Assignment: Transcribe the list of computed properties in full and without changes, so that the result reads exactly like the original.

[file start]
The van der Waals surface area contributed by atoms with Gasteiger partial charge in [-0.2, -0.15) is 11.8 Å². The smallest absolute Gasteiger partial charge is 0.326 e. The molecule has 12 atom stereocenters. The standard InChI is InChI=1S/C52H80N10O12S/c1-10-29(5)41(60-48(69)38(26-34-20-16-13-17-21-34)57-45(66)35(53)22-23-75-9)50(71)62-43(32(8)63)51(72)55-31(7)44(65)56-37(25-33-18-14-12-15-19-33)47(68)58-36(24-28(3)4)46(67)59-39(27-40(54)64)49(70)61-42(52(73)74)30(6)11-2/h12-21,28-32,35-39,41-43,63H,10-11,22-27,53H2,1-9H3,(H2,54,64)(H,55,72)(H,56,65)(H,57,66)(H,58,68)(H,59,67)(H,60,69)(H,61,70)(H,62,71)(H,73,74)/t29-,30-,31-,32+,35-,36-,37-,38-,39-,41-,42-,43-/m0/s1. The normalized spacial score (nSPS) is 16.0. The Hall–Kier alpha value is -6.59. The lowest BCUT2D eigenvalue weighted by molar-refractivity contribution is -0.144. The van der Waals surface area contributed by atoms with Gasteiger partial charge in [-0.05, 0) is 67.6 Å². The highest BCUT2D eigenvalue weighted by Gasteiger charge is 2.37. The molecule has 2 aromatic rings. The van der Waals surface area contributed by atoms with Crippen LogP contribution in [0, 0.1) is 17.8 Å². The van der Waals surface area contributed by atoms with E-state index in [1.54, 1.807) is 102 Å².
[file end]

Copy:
The van der Waals surface area contributed by atoms with Gasteiger partial charge in [-0.2, -0.15) is 11.8 Å². The smallest absolute Gasteiger partial charge is 0.326 e. The molecule has 12 atom stereocenters. The standard InChI is InChI=1S/C52H80N10O12S/c1-10-29(5)41(60-48(69)38(26-34-20-16-13-17-21-34)57-45(66)35(53)22-23-75-9)50(71)62-43(32(8)63)51(72)55-31(7)44(65)56-37(25-33-18-14-12-15-19-33)47(68)58-36(24-28(3)4)46(67)59-39(27-40(54)64)49(70)61-42(52(73)74)30(6)11-2/h12-21,28-32,35-39,41-43,63H,10-11,22-27,53H2,1-9H3,(H2,54,64)(H,55,72)(H,56,65)(H,57,66)(H,58,68)(H,59,67)(H,60,69)(H,61,70)(H,62,71)(H,73,74)/t29-,30-,31-,32+,35-,36-,37-,38-,39-,41-,42-,43-/m0/s1. The normalized spacial score (nSPS) is 16.0. The Hall–Kier alpha value is -6.59. The lowest BCUT2D eigenvalue weighted by molar-refractivity contribution is -0.144. The van der Waals surface area contributed by atoms with Gasteiger partial charge in [-0.05, 0) is 67.6 Å². The highest BCUT2D eigenvalue weighted by Gasteiger charge is 2.37. The molecule has 2 aromatic rings. The van der Waals surface area contributed by atoms with Crippen LogP contribution in [0, 0.1) is 17.8 Å². The van der Waals surface area contributed by atoms with E-state index in [1.54, 1.807) is 102 Å².